• Hotstrings – First Hotstring takes presedent
  • Re-using: Variables , Functions, Labels, Classes cause errors
  • Duplicate code – Often bring in things multiple times
  • Reasons why prefer one over the other
  • Multiple scripts-
    • Sharing scripts is easier
    • Troubleshooting can be easier
  • One Script-
    • One file to edit
    • One script in system tray (Can use #Notrayicon in multiple scritps to help negate this)
    • Ease sharing of code

AutoHotkey Webinar- Automating MS Outlook and COM

In our first hour of today’s  AutoHotkey webinar we talked about various ways you can automate MS Outlook.  We covered the below scripts:

  1. Creating an HTML email (Also see this video)
  2. Performing mail-merge on the above HTML email
  3. Integrating a mail-merge from an active Excel file  (Also see this video)
  4. Looping over emails in a folder
  5. Creating appointments in Outlook
  6. Creating an address book from looping over emails in Outlook

The second hour dove a bit deeper into using Outlook and Excel.  We also talked through a few user’s questions.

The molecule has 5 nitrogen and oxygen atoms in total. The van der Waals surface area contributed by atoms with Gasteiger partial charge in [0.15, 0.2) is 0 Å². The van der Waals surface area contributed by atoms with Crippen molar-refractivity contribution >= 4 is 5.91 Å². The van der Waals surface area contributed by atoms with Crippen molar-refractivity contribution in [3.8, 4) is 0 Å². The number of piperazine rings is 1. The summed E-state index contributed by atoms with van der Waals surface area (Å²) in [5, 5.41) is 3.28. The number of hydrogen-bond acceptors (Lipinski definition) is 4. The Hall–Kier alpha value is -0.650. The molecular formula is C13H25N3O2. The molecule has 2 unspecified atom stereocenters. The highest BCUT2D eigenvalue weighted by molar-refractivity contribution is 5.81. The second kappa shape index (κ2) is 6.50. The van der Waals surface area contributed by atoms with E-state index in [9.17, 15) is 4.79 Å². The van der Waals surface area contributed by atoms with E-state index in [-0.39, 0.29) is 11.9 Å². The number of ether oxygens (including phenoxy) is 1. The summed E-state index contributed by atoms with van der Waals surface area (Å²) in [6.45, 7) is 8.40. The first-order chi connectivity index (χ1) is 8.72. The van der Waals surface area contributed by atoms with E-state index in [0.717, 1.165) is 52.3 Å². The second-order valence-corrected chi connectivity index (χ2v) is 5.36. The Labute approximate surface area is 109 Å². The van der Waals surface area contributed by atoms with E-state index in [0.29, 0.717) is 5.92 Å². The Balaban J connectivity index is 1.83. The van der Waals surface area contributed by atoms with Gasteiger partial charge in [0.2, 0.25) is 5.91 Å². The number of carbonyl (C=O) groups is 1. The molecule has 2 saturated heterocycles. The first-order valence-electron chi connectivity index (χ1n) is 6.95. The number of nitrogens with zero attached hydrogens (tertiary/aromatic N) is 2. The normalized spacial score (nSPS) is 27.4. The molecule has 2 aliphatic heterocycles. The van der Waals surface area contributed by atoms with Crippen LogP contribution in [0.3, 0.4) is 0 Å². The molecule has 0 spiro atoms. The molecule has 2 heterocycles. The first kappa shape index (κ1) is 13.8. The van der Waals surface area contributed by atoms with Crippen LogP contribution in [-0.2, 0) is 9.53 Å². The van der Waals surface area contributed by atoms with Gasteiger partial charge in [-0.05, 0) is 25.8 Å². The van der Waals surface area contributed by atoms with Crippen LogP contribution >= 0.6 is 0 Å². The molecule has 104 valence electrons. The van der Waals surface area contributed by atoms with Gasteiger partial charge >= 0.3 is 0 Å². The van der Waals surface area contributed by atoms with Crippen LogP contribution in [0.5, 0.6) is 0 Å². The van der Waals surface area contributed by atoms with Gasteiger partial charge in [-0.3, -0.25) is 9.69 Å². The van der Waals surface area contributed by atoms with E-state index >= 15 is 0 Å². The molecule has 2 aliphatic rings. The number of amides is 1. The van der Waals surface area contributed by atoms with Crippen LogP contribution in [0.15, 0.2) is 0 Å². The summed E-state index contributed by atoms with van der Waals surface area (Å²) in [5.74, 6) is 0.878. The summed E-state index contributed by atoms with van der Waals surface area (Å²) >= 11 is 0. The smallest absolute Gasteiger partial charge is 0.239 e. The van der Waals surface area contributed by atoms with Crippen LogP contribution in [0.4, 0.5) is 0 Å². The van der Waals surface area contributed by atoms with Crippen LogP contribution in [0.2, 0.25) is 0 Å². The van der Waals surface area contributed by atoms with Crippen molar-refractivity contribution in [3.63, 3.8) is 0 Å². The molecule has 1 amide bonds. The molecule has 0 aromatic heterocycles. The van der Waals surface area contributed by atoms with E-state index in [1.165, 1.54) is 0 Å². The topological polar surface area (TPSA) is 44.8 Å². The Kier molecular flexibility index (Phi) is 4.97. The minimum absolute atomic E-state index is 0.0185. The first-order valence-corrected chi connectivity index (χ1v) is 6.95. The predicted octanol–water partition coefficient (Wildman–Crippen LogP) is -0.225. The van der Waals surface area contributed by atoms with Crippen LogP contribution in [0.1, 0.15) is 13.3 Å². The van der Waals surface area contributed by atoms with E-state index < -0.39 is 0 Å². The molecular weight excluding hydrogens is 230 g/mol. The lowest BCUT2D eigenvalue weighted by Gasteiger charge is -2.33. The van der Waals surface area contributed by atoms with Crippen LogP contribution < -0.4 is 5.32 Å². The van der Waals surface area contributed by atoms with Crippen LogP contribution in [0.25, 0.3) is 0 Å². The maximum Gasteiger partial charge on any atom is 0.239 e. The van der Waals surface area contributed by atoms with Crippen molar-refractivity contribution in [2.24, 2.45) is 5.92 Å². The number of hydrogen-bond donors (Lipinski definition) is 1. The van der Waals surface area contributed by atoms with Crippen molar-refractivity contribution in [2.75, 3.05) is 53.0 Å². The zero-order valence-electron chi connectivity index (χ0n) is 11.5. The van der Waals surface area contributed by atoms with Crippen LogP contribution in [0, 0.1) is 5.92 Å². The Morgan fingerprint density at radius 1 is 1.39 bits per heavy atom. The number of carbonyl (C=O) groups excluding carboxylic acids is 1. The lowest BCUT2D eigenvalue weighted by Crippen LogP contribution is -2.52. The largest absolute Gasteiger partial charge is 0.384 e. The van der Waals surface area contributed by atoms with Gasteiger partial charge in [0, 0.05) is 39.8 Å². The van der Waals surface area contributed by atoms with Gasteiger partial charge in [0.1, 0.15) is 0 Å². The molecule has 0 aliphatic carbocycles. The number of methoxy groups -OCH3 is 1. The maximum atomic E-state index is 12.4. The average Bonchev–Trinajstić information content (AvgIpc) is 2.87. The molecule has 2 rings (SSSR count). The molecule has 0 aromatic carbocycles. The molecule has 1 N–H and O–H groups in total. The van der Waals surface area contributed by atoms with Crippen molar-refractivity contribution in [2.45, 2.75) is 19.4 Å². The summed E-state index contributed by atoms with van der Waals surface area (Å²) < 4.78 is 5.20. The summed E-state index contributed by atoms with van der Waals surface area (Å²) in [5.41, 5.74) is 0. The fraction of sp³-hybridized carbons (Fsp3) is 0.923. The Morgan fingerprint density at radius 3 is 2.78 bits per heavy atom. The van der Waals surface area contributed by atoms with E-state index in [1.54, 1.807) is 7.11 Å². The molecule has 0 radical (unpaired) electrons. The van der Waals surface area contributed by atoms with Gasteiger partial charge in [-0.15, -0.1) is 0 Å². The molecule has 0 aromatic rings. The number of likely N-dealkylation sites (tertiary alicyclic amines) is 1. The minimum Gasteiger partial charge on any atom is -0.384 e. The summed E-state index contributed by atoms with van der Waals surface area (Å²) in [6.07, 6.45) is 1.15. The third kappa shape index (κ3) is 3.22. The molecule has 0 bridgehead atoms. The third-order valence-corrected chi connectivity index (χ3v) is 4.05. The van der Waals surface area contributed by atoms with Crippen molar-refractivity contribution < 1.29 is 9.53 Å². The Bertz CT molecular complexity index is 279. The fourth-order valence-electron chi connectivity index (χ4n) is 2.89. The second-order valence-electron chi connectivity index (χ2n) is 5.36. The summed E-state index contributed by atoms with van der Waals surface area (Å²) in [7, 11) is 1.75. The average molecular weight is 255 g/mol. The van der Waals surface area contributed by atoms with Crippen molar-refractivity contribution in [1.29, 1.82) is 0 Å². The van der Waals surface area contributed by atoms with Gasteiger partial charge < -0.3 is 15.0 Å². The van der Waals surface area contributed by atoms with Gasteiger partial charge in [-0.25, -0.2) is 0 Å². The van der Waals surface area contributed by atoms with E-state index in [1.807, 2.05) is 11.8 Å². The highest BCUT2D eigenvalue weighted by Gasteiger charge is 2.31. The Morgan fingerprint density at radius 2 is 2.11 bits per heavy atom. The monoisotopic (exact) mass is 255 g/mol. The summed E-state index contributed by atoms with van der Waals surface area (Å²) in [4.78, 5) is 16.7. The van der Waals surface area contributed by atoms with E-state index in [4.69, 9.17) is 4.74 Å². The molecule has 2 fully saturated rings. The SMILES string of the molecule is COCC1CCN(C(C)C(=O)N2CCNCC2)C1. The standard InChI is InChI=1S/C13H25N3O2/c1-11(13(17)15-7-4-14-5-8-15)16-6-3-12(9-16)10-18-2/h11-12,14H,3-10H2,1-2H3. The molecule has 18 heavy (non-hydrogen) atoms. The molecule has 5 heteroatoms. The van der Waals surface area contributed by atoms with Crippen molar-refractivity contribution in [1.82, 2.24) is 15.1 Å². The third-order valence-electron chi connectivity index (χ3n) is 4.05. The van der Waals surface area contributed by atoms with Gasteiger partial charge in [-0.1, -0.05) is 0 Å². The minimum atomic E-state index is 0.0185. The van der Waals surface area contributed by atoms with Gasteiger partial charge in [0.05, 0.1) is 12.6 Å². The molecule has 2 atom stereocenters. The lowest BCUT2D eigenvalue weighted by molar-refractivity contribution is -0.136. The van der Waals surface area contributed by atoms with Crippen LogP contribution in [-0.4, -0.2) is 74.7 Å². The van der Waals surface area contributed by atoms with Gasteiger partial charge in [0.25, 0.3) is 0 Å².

Below is the information that was reviewed in the PowerPoint deck we reviewed:

Script Highlight:

Sift by FanaticGuru uses Regular Expressions and nGrams* to fuzzy match strings

*n-gram is a contiguous sequence of n items

COMComponent Object Model

  • What is COM?
  • Some of the programs COM integrates with:

Creating an HTML email in Outlook with AutoHotkey

  1. Connect to Outlook or Create a new one (but may not deploy right then)
  2. Create a New Mail Item object
  3. Provide values for properties
    1. Specify Account Sending from
    2. Type of email (HTML, RTF, Text)  (Search here for Outlook Constants)
    3. Identify Recipients: To, CC, BBC